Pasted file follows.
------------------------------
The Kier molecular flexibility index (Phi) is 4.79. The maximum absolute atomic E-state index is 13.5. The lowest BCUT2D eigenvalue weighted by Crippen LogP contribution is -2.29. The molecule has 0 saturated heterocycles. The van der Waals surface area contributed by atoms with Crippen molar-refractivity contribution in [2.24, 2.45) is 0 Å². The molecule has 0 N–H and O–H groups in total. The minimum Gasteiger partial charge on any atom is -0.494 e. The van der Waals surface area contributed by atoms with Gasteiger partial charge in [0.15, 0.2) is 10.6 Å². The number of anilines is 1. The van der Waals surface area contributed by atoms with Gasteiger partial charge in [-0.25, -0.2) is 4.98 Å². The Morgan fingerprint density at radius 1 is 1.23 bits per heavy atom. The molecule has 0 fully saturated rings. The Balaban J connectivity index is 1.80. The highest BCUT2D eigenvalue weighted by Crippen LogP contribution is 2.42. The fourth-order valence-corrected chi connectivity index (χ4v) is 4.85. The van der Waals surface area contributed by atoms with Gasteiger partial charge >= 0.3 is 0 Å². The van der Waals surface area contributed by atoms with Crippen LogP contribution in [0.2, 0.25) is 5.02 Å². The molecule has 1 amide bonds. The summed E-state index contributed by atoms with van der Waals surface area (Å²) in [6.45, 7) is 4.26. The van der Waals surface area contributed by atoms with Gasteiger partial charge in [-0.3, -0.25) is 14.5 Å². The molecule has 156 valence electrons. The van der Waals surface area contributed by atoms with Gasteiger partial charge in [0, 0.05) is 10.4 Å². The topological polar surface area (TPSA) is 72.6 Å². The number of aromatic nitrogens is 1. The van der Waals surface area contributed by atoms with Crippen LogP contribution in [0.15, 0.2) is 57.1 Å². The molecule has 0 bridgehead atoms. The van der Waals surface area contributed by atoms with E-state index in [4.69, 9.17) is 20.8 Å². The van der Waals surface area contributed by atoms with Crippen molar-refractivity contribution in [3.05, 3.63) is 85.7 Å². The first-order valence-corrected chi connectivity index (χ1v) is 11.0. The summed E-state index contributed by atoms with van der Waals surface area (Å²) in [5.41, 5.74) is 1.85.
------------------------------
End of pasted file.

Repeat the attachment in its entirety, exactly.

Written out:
The Kier molecular flexibility index (Phi) is 4.79. The maximum absolute atomic E-state index is 13.5. The lowest BCUT2D eigenvalue weighted by Crippen LogP contribution is -2.29. The molecule has 0 saturated heterocycles. The van der Waals surface area contributed by atoms with Crippen molar-refractivity contribution in [2.24, 2.45) is 0 Å². The molecule has 0 N–H and O–H groups in total. The minimum Gasteiger partial charge on any atom is -0.494 e. The van der Waals surface area contributed by atoms with Gasteiger partial charge in [0.15, 0.2) is 10.6 Å². The number of anilines is 1. The van der Waals surface area contributed by atoms with Gasteiger partial charge in [-0.25, -0.2) is 4.98 Å². The Morgan fingerprint density at radius 1 is 1.23 bits per heavy atom. The molecule has 0 fully saturated rings. The Balaban J connectivity index is 1.80. The highest BCUT2D eigenvalue weighted by Crippen LogP contribution is 2.42. The fourth-order valence-corrected chi connectivity index (χ4v) is 4.85. The van der Waals surface area contributed by atoms with Gasteiger partial charge >= 0.3 is 0 Å². The van der Waals surface area contributed by atoms with Crippen LogP contribution in [0.2, 0.25) is 5.02 Å². The molecule has 1 amide bonds. The summed E-state index contributed by atoms with van der Waals surface area (Å²) in [6.45, 7) is 4.26. The van der Waals surface area contributed by atoms with Gasteiger partial charge in [-0.3, -0.25) is 14.5 Å². The molecule has 156 valence electrons. The van der Waals surface area contributed by atoms with Gasteiger partial charge in [0, 0.05) is 10.4 Å². The topological polar surface area (TPSA) is 72.6 Å². The number of aromatic nitrogens is 1. The van der Waals surface area contributed by atoms with Crippen LogP contribution in [0.15, 0.2) is 57.1 Å². The molecule has 0 bridgehead atoms. The van der Waals surface area contributed by atoms with E-state index in [4.69, 9.17) is 20.8 Å². The van der Waals surface area contributed by atoms with Crippen molar-refractivity contribution in [3.05, 3.63) is 85.7 Å². The first-order valence-corrected chi connectivity index (χ1v) is 11.0. The summed E-state index contributed by atoms with van der Waals surface area (Å²) in [5.41, 5.74) is 1.85.